For those still interested, an update on the situation in France two days after the murder of schoolteacher Samuel Paty.

Tens of thousands of people joined rallies in the major cities of France this afternoon. The Prime Minister, the Education Minister and others addressed the rally in Paris, at the Place de la République, which, as far as I could see from the TV, was full to overflowing. I haven’t seen any reliable figures for Paris yet, but 15,000 people attended the rally in Lyon, the country’s second city. Politicians across the spectrum have expressed solidarity: both Yanick Jadot of the Greens, and Olivier Faure of the Socialist Party, whose parties have flirted with IdPol extremism in the past, came out solidly and emphatically for republican values. Jean-Claude Mélenchon, the Clown Prince of the Left, turned up in Paris and muttered a few banalities before scuttling away. He looked a bit apprehensive, as well he might, since he was demonstrating next to islamic fundamentalists only a few months ago. Meanwhile, the French media has been discovering, to its astonishment, that for twenty years now teachers have been threatened, harassed and even physically assaulted in certain areas for teaching the Theory of Evolution, the emancipation of women or the sufferings of the Jews in the Second World War. And amazingly, it appears, the Education hierarchy did nothing to support teachers, but told them, in the classic phrase not to “make waves.” Gosh, said the French media and establishment as one person: why did nobody tell us? To which the answer quickly arrived: we’ve been telling you for twenty years and you didn’t (familyblog)ing listen. And it’s true: there are any number of books, articles, even official reports, setting out the gradual installation of Salifism in Muslim communities in France, and its effects. For at least as long people have been warning about the abandonment of poor areas of high immigration by the State, and the denigration of the importance of the teaching profession. But nobody listened.

So why are they listening now? Because, for the first time, French elites feel concerned and even threatened. The first victims of the Salafists, of course, were Muslims themselves: women not allowed out of the home without a male escort, children prevented from having a proper education and soaked in religious indoctrination. The first victims of the real violence in 2015 were journalists at a small circulation satirical magazine, and young people attending a rock concert. And later, a few working-class policemen were attacked. But now, the victim is someone the elites can identify with: a middle-class professional who was doing his job. It sends a cold feeling down the spine. So, present at today’s rally was Dominique Sopo, President of SOS Racisme, a tiresome IdPol organisation that usually warbles about “Islamophobia.” But Sopo talked aggressively of the defence of republican values. Why? Well, it turns out he’s a teacher, and he realises that, for all the rallies he’s been on and petitions he’s signed, he could be next.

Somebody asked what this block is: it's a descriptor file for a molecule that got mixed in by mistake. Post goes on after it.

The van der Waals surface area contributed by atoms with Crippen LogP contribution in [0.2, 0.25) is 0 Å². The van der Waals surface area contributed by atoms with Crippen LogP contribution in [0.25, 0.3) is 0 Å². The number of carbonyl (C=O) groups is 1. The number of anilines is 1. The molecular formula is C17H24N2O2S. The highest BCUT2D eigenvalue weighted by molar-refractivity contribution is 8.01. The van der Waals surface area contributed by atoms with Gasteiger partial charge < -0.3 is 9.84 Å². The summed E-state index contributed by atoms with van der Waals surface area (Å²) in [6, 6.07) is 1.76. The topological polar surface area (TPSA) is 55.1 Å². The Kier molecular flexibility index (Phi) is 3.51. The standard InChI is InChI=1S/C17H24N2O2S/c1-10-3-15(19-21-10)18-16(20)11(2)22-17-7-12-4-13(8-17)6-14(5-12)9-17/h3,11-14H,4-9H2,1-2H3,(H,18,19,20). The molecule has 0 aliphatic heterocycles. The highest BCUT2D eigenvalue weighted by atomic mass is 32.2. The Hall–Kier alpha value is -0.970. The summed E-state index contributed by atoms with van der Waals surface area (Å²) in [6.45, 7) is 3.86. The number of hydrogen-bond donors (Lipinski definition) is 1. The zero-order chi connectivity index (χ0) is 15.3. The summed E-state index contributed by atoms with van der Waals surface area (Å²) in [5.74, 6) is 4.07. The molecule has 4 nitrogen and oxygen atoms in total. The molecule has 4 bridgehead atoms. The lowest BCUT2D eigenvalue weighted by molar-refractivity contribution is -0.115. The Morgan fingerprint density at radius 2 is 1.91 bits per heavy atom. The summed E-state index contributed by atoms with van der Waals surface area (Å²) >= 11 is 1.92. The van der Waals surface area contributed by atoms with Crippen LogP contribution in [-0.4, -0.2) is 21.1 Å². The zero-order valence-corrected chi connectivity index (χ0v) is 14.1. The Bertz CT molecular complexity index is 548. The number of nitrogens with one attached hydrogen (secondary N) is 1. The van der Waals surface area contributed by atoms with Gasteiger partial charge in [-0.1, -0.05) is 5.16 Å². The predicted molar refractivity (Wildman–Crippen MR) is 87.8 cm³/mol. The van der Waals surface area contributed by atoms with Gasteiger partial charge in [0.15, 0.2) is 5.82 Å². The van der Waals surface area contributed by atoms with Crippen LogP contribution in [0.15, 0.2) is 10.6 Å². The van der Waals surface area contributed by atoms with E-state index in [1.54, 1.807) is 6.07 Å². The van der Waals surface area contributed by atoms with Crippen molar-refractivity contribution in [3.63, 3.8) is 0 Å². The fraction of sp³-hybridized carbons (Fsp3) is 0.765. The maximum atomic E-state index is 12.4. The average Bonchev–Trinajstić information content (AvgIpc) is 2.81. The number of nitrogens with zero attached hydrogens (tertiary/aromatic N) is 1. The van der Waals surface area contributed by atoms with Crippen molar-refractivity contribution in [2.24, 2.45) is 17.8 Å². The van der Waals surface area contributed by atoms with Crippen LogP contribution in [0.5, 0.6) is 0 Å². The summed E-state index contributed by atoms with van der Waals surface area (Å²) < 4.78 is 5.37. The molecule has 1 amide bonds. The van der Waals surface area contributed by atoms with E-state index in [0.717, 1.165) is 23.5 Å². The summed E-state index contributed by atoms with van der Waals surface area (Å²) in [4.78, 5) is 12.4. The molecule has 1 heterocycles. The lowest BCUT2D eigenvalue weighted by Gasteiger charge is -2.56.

One reason why this is traumatic is the long, bitter struggle throughout modern French history to secure the domination of the State over organised religion. In 1905, the law separating Church and State was published against bitter resistance from the Vatican and the Church hierarchy, and the government was forced to send the Army into schools to evict nuns who had been teaching there and refused to leave. It was not until after the First World War that the Vatican finally accepted that the State, and not the Church, should be in charge of education, and the Church was among the warmest supporters of the authoritarian Vichy regime. And the Church continued to interfere in politics in an attempt to overthrow the Republic: until well into the twentieth century, country parishioners could expect to be told that to vote in elections was a mortal sin which was punishable by damnation. The choice of the Place de la République for the Paris rally was not an accident: it’s the secular values of the Republic that are under threat. The thought that the country might be about to go through a second such episode is almost more than some people can contemplate.

But it may be too late. A generation of neglect of the poor suburbs, of endless cuts in education and social services, of “don’t make waves” and tolerance of radical salafist preachers from the Gulf, has produced a situation which has no obvious remedy. A report produced a few months ago (then ignored but now suddenly taken notice of) showed that perhaps a quarter to a third of young French Muslims accept the basic salafist premise that religious doctrine has priority over the laws of the country, and a worryingly high percentage of those do not condemn, and even approve of, violence against unbelievers. Get out of that one.

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